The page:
Grabbed a couple cameras, a couple lenses (Pentax 40 f/2.4 and Sigma 105 f/2.8) and headed over to the lake to do some experimental photography. I wanted to get a photo of the lake at rest with runners and cyclists appearing to move past the camera lens in a blur, suggesting the passage of time to which the lake is relatively indifferent. OK, perhaps that’s jumping to meaning before I’ve got a form. What I wanted to do was photograph the lake, with some ghosts in it.
By ghosts, I just mean deliberately blurred people. The blur is produced by having a person move through the scene while the camera’s shutter stays open longer than usual. For a while I’ve been intrigued by the “ghosts” in some of the great Eugene Atget’s photos of Paris. Atget was forced to use very long shutters in the range of a couple seconds. Although he seems to have shot very early in the morning when there were few people about, occasionally, his photos have a blur in them where a person wandered on the to the scene during the exposure. I’m not sure if Atget liked it or not, but many people since have found it quite an evocative effect; I certainly do. But I wasn’t trying to imitate Atget precisely here. If I’d kept my shutter open for 2 whole seconds, my ghosts would have been barely imperceptible. Since my ghosts were going to be riding bikes or jogging, I had to speed the shutter up a little to catch them. Most of these were shot around 1/20th sec. (Other technical info: Apertures in all these shots between f/8 and f/9.5. ISO between 160 and 400.)
Catching ghosts was harder than I thought and I wasn’t very successful.
This first shot shows one problem. This father and son, who had parked near where my tripod was standing, had just one moment earlier gotten on their bikes to the left of the tree and begun cycling to the right. I turned the camera at the last second and didn’t have time to think hard. As it happens, although I had my shutter set pretty slow—1/20th sec—they were moving so slowly that they didn’t blur very much. Still, there is an element of interest in this photo, I think: the beautiful sharp and well-defined tree trunk. I also like the fact that, shooting at an angle like this, the level horizontal line of the far shore is not parallel to the line of the near shore, as it is in all the following shots. This would have been my best shot of the day, if I’d use a slower shutter. Sigh.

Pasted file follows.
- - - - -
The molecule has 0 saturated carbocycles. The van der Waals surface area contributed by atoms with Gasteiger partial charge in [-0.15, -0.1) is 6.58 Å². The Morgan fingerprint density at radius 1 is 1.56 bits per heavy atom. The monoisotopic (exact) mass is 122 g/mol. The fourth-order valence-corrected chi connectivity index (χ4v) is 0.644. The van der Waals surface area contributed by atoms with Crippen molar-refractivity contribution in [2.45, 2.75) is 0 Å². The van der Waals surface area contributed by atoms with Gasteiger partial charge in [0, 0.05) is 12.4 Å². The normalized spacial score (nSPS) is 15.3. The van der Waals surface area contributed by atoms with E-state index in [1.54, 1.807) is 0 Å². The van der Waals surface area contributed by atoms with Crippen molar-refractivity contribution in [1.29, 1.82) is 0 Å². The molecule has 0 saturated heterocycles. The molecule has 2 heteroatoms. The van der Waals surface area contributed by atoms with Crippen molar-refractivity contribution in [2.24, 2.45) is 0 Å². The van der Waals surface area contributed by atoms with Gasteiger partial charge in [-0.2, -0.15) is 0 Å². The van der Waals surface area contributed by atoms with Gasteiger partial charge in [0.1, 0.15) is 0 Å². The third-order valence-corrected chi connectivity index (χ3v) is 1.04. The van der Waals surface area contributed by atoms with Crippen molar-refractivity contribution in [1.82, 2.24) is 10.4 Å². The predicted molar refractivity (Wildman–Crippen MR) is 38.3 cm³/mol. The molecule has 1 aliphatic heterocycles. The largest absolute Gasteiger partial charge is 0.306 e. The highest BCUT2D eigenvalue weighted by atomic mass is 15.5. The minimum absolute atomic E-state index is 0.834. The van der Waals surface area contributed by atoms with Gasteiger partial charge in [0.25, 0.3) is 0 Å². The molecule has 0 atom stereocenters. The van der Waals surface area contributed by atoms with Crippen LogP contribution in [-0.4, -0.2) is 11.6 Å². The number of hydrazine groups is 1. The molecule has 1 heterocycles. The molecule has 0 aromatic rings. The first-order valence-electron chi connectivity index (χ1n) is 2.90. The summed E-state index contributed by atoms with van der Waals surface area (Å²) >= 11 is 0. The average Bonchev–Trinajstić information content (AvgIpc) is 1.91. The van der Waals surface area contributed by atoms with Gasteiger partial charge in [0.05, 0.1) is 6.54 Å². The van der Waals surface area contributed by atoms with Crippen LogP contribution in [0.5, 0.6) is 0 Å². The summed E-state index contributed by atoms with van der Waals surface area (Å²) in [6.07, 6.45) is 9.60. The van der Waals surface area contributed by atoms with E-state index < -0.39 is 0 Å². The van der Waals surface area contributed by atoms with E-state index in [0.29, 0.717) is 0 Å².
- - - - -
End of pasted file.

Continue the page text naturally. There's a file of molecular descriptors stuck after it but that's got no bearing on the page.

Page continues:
In the following photo, I captured several passers-by at once:
I like this photo for that reason, and yet, it doesn’t quite click. I am not sure why. Perhaps there are too many ghosts. I also tried a different treatment on this photo. I didn’t convert it all the way to black and white; I simply desaturated it about 80%. Notice that you can still see some of the green in the grass on the near bank and red in the building across the lake. The idea here was that, at sundown, things naturally get less saturated. That is true. But I’m not sure the treatment works. Perhaps the treatment doesn’t work because the composition isn’t perfect. As I said, I’m not sure.
In the next shot, I think the cyclist’s posture is almost perfect:
The way he is learning forward emphasizes the impression of movement, which I wanted. I got lucky there. Note that I’ve cropped that photo to its original aspect ratio (2×3), while most of the others here have been cropped to 1×2, an aspect ratio that emphasizes the horizontal axis of the scene by cutting out a lot of relatively meaningless sky. Sometimes it seems to me that this photo is weakened by the fact that there is simply too much lake in the middle; at other times, I think perhaps the lake (occupying about two-fifths of the vertical space) is balanced by the sky (occupying also about two-fifths of the vertical space) and that this shot is not too bad.
On the effect of cropping, compare this image:
Here I’ve cropped to 1×2, and the ghost cyclist also has worked out pretty well, indeed, except for his posture, perhaps even better than in the previous photo. I think cutting out some of the sky emphasizes the emptiness of the lake in the middle.
It took me a while to realize that this was a problem. Finally, I lowered my tripod very considerably, so the camera was less than 2 ft off the ground. Because the lake is lower than the grass from which I was shooting, lowering the tripod doesn’t change my perspective on the lake much; as you can see in the photo, there’s about as much lake as there was before. But it makes the cyclist’s head move up on the horizon.
This, I think, is the most successful photo of the group, or rather, the one that is least unsuccessful. I wish the cyclist had been moving a little faster. But this time, I got the top of his head almost to touch the far shore— thus “filling in” the lake. And the fact that this cyclist wasn’t at all colorful prompted me to give this a full black and white treatment, which I rather like.
But then again, perhaps the problem with these shots has nothing to do with the cyclists or the amount of empty lake. Maybe the problem was simply that the sunset—which was taking place directly across the lake in all of these photos—was hidden behind a rather boring cloud formation. I just wasn’t lucky that day. It always helps to be lucky.